When Anarchists Were Public Enemy Number One

THE INFERNAL MACHINE: A True Story of Dynamite, Terror, and the Rise of the Modern Detective, by Steven Johnson

The old-time image of an anarchist that has long been fixed in popular imagination is of a guy with wild hair and a deranged smile, holding a circular bomb with a lit fuse. Alexander Berkman and Emma Goldman looked nothing like that. Photographs of them from more than a century ago show them to be quite proper and well dressed; they could have been any elegant couple decked out for a stroll along Fifth Avenue.

But Berkman and the better-known Goldman, onetime lovers born in the Russian Empire, were indeed anarchists, believing in a society without leaders, one rooted in an egalitarian spirit, free of the top-down organization that has defined governance for, oh, only forever. Sure, many anarchists were unruly: In their heyday, roughly from 1880 to 1920, they went around blowing things up, employing the dynamite invented by a Swedish gent, Alfred Nobel, whose name now graces the world’s most coveted peace prize.

Berkman and Goldman figure prominently in Steven Johnson’s latest book, titled “The Infernal Machine,” which was also what the anarchists’ bomb came to be called. Berkman served 14 years in prison for trying, unsuccessfully, to kill the industrialist Henry Clay Frick. In hopes of raising money for the cause, Goldman resorted, briefly and also unsuccessfully, to prostitution. Ultimately, in late 1919, they and 247 other so-called “undesirables” were deported to newly communist Russia, a country, they would soon learn, that had hardly been transformed into a workers’ paradise.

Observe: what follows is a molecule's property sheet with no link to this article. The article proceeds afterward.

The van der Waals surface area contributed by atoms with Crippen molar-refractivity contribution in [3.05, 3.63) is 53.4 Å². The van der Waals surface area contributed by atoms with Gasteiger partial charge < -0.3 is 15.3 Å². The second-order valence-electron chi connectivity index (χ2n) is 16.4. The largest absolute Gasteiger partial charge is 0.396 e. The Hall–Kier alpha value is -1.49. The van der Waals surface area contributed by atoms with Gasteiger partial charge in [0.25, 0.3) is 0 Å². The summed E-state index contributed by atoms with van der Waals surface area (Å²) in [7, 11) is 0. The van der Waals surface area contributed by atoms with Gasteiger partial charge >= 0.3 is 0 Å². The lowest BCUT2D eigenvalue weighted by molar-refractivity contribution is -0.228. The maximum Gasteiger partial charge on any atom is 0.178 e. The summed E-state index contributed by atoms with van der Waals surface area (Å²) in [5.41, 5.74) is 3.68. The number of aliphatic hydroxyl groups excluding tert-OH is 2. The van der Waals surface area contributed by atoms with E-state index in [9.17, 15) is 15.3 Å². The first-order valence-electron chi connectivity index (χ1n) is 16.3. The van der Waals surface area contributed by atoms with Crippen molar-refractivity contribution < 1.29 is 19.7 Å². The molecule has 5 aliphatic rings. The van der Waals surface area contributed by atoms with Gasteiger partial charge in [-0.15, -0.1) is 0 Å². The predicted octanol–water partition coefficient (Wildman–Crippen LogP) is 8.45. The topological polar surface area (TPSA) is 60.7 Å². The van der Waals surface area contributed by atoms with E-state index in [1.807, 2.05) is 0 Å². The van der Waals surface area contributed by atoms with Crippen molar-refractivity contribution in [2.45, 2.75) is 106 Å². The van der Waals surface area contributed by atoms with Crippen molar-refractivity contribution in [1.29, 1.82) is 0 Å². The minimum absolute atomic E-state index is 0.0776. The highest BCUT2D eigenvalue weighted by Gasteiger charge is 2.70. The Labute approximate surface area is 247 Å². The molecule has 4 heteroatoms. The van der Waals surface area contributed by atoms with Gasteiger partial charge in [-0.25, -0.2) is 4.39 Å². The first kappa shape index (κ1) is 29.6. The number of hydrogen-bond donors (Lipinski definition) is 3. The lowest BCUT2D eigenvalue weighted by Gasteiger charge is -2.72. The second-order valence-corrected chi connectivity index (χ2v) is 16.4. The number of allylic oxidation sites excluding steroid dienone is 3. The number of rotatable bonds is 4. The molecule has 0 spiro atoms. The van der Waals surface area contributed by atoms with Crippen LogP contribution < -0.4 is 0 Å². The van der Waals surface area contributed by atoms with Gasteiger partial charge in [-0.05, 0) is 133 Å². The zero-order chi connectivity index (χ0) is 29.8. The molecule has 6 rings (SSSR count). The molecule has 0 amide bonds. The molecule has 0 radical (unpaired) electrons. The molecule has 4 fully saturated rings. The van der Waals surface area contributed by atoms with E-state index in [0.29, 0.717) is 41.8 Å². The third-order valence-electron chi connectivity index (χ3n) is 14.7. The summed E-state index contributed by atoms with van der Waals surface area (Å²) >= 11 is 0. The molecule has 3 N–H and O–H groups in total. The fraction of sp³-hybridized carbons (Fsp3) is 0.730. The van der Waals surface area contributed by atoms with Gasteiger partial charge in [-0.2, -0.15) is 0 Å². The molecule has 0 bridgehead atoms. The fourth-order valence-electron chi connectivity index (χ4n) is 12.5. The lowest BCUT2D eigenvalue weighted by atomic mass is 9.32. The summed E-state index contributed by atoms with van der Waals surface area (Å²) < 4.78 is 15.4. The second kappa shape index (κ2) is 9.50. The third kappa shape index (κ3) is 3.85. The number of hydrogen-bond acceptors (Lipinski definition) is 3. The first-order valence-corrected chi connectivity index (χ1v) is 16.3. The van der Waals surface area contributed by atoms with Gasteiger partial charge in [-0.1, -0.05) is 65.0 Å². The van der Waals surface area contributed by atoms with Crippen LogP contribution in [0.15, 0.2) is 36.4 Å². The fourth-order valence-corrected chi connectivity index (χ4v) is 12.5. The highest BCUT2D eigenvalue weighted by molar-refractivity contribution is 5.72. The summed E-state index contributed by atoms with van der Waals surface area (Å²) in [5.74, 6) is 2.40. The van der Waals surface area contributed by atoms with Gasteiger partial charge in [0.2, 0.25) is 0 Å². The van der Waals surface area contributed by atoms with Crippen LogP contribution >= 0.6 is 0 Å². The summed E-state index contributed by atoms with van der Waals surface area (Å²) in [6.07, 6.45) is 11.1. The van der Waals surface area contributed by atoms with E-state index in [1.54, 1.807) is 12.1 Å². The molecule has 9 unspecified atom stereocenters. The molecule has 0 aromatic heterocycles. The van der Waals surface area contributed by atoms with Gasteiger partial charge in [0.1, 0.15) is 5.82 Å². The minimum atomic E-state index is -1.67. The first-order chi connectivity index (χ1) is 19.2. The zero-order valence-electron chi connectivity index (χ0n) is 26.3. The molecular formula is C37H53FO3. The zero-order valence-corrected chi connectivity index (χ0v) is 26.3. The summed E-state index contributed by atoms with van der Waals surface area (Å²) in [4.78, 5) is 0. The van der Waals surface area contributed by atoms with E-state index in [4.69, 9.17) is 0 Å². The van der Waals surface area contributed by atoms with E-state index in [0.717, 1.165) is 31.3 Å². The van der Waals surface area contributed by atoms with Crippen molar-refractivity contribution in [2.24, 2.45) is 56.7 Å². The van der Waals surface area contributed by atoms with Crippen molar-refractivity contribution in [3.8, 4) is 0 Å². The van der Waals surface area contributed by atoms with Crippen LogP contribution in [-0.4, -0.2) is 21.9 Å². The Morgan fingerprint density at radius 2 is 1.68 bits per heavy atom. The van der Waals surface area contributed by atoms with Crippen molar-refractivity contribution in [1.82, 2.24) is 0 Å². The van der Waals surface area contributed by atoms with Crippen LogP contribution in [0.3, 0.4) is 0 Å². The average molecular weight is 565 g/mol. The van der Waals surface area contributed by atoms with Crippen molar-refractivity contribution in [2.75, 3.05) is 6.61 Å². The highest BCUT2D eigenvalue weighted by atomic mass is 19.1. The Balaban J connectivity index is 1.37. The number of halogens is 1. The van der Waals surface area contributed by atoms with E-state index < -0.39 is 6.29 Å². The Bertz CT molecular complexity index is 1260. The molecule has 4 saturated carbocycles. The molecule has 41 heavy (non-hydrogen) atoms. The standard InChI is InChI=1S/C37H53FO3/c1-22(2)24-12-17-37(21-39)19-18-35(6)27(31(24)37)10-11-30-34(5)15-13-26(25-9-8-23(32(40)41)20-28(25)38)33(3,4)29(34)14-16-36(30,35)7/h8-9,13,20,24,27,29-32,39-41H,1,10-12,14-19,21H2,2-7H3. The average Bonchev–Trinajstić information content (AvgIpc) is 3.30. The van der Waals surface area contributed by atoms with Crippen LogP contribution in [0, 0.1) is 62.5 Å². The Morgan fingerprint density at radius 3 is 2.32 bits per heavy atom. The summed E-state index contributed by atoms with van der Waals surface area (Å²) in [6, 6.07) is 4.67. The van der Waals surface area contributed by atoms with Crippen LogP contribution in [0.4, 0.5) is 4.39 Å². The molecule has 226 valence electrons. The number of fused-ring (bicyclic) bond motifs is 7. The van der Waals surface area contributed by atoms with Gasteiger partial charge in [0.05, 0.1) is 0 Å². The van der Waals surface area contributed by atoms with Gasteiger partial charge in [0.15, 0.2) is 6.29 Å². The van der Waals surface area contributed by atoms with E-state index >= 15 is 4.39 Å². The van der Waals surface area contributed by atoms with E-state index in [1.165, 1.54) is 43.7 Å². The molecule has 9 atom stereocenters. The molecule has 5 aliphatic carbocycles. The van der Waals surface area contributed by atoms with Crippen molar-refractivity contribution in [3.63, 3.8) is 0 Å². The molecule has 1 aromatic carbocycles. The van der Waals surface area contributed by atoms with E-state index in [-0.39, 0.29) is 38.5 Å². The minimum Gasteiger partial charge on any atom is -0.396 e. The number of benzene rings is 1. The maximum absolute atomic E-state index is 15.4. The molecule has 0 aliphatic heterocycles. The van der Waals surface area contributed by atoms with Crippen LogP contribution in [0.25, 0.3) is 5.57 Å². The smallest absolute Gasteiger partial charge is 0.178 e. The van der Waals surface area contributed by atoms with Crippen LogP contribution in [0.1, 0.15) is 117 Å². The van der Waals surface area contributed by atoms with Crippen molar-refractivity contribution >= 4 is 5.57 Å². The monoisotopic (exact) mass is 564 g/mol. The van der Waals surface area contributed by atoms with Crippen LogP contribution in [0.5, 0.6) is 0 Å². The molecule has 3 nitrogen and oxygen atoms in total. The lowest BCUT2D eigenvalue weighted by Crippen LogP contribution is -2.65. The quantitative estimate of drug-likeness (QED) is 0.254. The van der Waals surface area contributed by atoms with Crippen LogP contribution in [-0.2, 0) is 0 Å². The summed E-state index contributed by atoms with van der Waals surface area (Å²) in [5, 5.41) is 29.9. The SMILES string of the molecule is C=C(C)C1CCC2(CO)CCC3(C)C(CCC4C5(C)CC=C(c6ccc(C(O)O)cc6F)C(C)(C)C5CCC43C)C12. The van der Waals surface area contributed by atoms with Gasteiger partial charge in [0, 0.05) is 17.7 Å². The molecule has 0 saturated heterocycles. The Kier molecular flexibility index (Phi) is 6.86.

Just before their ship sailed from New York, Goldman happened to come face to face with a young man then up-and-coming in federal law enforcement. “Haven’t I given you a square deal, Miss Goldman?” the man, J. Edgar Hoover, asked her. Not one to be nonplused, Goldman replied, “Oh, I suppose you have given me as square a deal as you could. We shouldn’t expect from any person something beyond his capacity.”

This well-researched book by Johnson, the author of numerous best sellers, including “The Ghost Map,” proceeds along dual tracks. One follows Goldman, Berkman and an array of other anarchists who may be unfamiliar to latter-day readers, including yet another Russia-born theorist, Peter Kropotkin. The other track limns the rise of a federal bureaucracy committed to beating back the perceived threat to order. As Johnson shows, the effort relied significantly on advances in police procedures that are now taken for granted but were nascent at the turn of the last century, be they fingerprinting, wiretapping or a more expansive concept of police professionalism.

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